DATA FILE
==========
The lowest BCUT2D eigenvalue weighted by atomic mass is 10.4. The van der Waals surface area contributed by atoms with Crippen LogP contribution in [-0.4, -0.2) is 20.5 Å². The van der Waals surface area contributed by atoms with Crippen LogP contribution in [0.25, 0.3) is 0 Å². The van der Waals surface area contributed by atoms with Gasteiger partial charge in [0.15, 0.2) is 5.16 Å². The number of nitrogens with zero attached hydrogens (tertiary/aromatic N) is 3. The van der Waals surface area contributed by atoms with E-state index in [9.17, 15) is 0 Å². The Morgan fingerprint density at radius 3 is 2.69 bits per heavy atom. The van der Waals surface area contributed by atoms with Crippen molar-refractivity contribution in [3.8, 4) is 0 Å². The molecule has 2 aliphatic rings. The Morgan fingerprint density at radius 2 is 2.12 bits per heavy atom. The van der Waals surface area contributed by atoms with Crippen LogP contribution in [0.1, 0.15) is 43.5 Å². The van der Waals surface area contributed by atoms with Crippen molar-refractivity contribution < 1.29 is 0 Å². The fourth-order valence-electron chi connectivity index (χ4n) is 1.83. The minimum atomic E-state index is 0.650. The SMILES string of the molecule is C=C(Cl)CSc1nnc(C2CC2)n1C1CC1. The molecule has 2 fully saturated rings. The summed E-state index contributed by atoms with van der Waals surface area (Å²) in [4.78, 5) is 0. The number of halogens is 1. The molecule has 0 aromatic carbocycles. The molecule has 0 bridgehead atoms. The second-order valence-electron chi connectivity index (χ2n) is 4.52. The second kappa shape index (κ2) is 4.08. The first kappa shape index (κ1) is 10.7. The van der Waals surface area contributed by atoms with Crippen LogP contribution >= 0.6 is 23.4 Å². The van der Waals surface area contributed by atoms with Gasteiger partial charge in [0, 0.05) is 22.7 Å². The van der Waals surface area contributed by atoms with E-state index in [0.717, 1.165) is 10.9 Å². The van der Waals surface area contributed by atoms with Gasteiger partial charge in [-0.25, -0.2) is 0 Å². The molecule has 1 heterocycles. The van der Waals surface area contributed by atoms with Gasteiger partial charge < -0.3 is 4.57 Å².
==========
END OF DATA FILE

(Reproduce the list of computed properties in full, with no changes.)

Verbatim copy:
The lowest BCUT2D eigenvalue weighted by atomic mass is 10.4. The van der Waals surface area contributed by atoms with Crippen LogP contribution in [-0.4, -0.2) is 20.5 Å². The van der Waals surface area contributed by atoms with Crippen LogP contribution in [0.25, 0.3) is 0 Å². The van der Waals surface area contributed by atoms with Gasteiger partial charge in [0.15, 0.2) is 5.16 Å². The number of nitrogens with zero attached hydrogens (tertiary/aromatic N) is 3. The van der Waals surface area contributed by atoms with E-state index in [9.17, 15) is 0 Å². The Morgan fingerprint density at radius 3 is 2.69 bits per heavy atom. The van der Waals surface area contributed by atoms with Crippen molar-refractivity contribution in [3.8, 4) is 0 Å². The molecule has 2 aliphatic rings. The Morgan fingerprint density at radius 2 is 2.12 bits per heavy atom. The van der Waals surface area contributed by atoms with Crippen LogP contribution in [0.1, 0.15) is 43.5 Å². The van der Waals surface area contributed by atoms with Crippen molar-refractivity contribution < 1.29 is 0 Å². The fourth-order valence-electron chi connectivity index (χ4n) is 1.83. The minimum atomic E-state index is 0.650. The SMILES string of the molecule is C=C(Cl)CSc1nnc(C2CC2)n1C1CC1. The molecule has 2 fully saturated rings. The summed E-state index contributed by atoms with van der Waals surface area (Å²) in [4.78, 5) is 0. The number of halogens is 1. The molecule has 0 aromatic carbocycles. The molecule has 0 bridgehead atoms. The second-order valence-electron chi connectivity index (χ2n) is 4.52. The second kappa shape index (κ2) is 4.08. The first kappa shape index (κ1) is 10.7. The van der Waals surface area contributed by atoms with Crippen LogP contribution >= 0.6 is 23.4 Å². The van der Waals surface area contributed by atoms with Gasteiger partial charge in [0, 0.05) is 22.7 Å². The van der Waals surface area contributed by atoms with E-state index in [0.717, 1.165) is 10.9 Å². The van der Waals surface area contributed by atoms with Gasteiger partial charge in [-0.25, -0.2) is 0 Å². The molecule has 1 heterocycles. The van der Waals surface area contributed by atoms with Gasteiger partial charge < -0.3 is 4.57 Å².